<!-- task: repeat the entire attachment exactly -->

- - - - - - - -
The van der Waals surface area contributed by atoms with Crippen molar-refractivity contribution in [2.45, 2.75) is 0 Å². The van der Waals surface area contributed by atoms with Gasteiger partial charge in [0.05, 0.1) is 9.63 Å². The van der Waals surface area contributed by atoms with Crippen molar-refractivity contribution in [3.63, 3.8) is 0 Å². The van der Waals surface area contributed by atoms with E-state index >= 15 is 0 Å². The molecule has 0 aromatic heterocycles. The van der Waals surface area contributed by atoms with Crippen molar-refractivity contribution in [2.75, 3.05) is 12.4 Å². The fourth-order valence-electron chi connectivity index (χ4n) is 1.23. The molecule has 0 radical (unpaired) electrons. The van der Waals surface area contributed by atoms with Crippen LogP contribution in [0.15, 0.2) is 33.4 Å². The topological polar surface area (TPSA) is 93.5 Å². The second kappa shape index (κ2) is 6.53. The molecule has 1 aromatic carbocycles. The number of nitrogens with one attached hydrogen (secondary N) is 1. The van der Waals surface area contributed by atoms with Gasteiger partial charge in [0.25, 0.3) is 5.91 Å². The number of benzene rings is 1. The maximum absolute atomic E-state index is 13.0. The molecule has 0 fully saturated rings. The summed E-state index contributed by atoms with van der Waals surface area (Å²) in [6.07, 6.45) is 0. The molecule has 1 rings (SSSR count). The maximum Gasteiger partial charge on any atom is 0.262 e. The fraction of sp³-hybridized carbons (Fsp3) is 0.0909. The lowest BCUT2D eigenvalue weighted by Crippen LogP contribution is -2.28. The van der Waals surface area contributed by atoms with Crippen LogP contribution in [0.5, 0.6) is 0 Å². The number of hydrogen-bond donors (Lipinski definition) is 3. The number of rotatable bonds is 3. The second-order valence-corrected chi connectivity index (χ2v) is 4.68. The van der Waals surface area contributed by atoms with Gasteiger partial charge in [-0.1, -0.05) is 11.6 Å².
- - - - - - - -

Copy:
The van der Waals surface area contributed by atoms with Crippen molar-refractivity contribution in [2.45, 2.75) is 0 Å². The van der Waals surface area contributed by atoms with Gasteiger partial charge in [0.05, 0.1) is 9.63 Å². The van der Waals surface area contributed by atoms with Crippen molar-refractivity contribution in [3.63, 3.8) is 0 Å². The van der Waals surface area contributed by atoms with E-state index >= 15 is 0 Å². The molecule has 0 aromatic heterocycles. The van der Waals surface area contributed by atoms with Crippen molar-refractivity contribution in [2.75, 3.05) is 12.4 Å². The fourth-order valence-electron chi connectivity index (χ4n) is 1.23. The molecule has 0 radical (unpaired) electrons. The van der Waals surface area contributed by atoms with Crippen LogP contribution in [0.15, 0.2) is 33.4 Å². The topological polar surface area (TPSA) is 93.5 Å². The second kappa shape index (κ2) is 6.53. The molecule has 1 aromatic carbocycles. The number of nitrogens with one attached hydrogen (secondary N) is 1. The van der Waals surface area contributed by atoms with Gasteiger partial charge in [0.25, 0.3) is 5.91 Å². The number of benzene rings is 1. The maximum absolute atomic E-state index is 13.0. The molecule has 0 fully saturated rings. The summed E-state index contributed by atoms with van der Waals surface area (Å²) in [6.07, 6.45) is 0. The molecule has 1 rings (SSSR count). The maximum Gasteiger partial charge on any atom is 0.262 e. The fraction of sp³-hybridized carbons (Fsp3) is 0.0909. The lowest BCUT2D eigenvalue weighted by Crippen LogP contribution is -2.28. The van der Waals surface area contributed by atoms with Crippen LogP contribution in [0.5, 0.6) is 0 Å². The number of hydrogen-bond donors (Lipinski definition) is 3. The number of rotatable bonds is 3. The second-order valence-corrected chi connectivity index (χ2v) is 4.68. The van der Waals surface area contributed by atoms with Gasteiger partial charge in [-0.1, -0.05) is 11.6 Å².